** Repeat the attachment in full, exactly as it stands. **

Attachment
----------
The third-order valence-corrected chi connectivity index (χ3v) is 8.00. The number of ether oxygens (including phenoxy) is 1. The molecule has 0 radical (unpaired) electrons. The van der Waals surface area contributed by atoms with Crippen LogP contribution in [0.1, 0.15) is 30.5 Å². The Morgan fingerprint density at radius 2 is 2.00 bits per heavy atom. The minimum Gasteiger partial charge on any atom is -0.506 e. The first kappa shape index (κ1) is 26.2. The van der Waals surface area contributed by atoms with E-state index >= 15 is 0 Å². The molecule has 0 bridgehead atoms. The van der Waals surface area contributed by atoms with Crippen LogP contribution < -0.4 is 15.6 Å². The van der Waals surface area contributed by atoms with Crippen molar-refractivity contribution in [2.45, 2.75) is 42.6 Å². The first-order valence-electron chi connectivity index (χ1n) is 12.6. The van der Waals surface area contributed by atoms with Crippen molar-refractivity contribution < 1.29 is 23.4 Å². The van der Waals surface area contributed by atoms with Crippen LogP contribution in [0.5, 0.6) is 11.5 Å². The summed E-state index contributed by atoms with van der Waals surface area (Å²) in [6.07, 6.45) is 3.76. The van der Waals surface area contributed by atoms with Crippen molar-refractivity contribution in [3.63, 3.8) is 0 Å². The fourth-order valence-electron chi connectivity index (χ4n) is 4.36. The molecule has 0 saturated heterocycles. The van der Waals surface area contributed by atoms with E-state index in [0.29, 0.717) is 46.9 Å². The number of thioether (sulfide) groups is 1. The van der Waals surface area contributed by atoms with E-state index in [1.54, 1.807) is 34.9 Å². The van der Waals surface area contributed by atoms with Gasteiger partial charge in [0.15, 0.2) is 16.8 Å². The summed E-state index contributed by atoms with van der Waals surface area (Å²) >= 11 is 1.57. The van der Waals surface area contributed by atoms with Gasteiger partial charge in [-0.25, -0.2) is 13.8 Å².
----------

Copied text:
The third-order valence-corrected chi connectivity index (χ3v) is 8.00. The number of ether oxygens (including phenoxy) is 1. The molecule has 0 radical (unpaired) electrons. The van der Waals surface area contributed by atoms with Crippen LogP contribution in [0.1, 0.15) is 30.5 Å². The Morgan fingerprint density at radius 2 is 2.00 bits per heavy atom. The minimum Gasteiger partial charge on any atom is -0.506 e. The first kappa shape index (κ1) is 26.2. The van der Waals surface area contributed by atoms with E-state index >= 15 is 0 Å². The molecule has 0 bridgehead atoms. The van der Waals surface area contributed by atoms with Crippen LogP contribution < -0.4 is 15.6 Å². The van der Waals surface area contributed by atoms with Crippen molar-refractivity contribution in [2.45, 2.75) is 42.6 Å². The first-order valence-electron chi connectivity index (χ1n) is 12.6. The van der Waals surface area contributed by atoms with Crippen molar-refractivity contribution < 1.29 is 23.4 Å². The van der Waals surface area contributed by atoms with Crippen LogP contribution in [0.5, 0.6) is 11.5 Å². The summed E-state index contributed by atoms with van der Waals surface area (Å²) in [6.07, 6.45) is 3.76. The van der Waals surface area contributed by atoms with Crippen molar-refractivity contribution in [3.63, 3.8) is 0 Å². The fourth-order valence-electron chi connectivity index (χ4n) is 4.36. The molecule has 0 saturated heterocycles. The van der Waals surface area contributed by atoms with E-state index in [0.29, 0.717) is 46.9 Å². The number of thioether (sulfide) groups is 1. The van der Waals surface area contributed by atoms with E-state index in [1.54, 1.807) is 34.9 Å². The van der Waals surface area contributed by atoms with Gasteiger partial charge in [0.15, 0.2) is 16.8 Å². The summed E-state index contributed by atoms with van der Waals surface area (Å²) >= 11 is 1.57. The van der Waals surface area contributed by atoms with Gasteiger partial charge in [-0.25, -0.2) is 13.8 Å².